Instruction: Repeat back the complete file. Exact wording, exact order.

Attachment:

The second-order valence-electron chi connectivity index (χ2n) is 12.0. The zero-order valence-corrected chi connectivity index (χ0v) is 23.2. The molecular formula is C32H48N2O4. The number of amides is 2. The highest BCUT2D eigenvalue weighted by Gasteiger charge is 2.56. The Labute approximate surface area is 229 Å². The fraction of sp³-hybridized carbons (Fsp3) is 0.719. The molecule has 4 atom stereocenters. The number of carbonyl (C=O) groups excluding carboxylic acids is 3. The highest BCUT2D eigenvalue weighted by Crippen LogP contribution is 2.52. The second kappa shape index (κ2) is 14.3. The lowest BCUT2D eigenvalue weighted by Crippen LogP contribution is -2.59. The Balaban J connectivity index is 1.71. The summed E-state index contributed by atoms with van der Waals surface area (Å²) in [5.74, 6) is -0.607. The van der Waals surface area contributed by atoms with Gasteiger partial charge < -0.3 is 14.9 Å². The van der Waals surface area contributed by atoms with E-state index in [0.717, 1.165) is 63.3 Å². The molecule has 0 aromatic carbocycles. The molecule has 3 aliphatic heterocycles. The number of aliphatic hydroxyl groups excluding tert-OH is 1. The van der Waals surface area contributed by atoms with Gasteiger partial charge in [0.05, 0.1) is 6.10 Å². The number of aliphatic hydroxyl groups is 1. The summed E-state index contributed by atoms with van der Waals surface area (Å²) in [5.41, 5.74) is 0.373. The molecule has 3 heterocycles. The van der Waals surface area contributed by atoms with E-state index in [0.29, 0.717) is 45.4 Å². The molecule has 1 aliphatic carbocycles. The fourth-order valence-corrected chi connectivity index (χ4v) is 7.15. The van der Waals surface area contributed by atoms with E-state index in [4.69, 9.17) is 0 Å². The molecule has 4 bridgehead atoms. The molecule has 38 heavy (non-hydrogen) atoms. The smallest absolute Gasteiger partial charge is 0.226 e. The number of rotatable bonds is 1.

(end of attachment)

The second-order valence-electron chi connectivity index (χ2n) is 12.0. The zero-order valence-corrected chi connectivity index (χ0v) is 23.2. The molecular formula is C32H48N2O4. The number of amides is 2. The highest BCUT2D eigenvalue weighted by Gasteiger charge is 2.56. The Labute approximate surface area is 229 Å². The fraction of sp³-hybridized carbons (Fsp3) is 0.719. The molecule has 4 atom stereocenters. The number of carbonyl (C=O) groups excluding carboxylic acids is 3. The highest BCUT2D eigenvalue weighted by Crippen LogP contribution is 2.52. The second kappa shape index (κ2) is 14.3. The lowest BCUT2D eigenvalue weighted by Crippen LogP contribution is -2.59. The Balaban J connectivity index is 1.71. The summed E-state index contributed by atoms with van der Waals surface area (Å²) in [5.74, 6) is -0.607. The van der Waals surface area contributed by atoms with Gasteiger partial charge < -0.3 is 14.9 Å². The van der Waals surface area contributed by atoms with E-state index in [0.717, 1.165) is 63.3 Å². The molecule has 0 aromatic carbocycles. The molecule has 3 aliphatic heterocycles. The number of aliphatic hydroxyl groups excluding tert-OH is 1. The van der Waals surface area contributed by atoms with Gasteiger partial charge in [0.05, 0.1) is 6.10 Å². The number of aliphatic hydroxyl groups is 1. The summed E-state index contributed by atoms with van der Waals surface area (Å²) in [5.41, 5.74) is 0.373. The molecule has 3 heterocycles. The van der Waals surface area contributed by atoms with E-state index in [0.29, 0.717) is 45.4 Å². The molecule has 1 aliphatic carbocycles. The fourth-order valence-corrected chi connectivity index (χ4v) is 7.15. The van der Waals surface area contributed by atoms with E-state index in [4.69, 9.17) is 0 Å². The molecule has 4 bridgehead atoms. The molecule has 38 heavy (non-hydrogen) atoms. The smallest absolute Gasteiger partial charge is 0.226 e. The number of rotatable bonds is 1.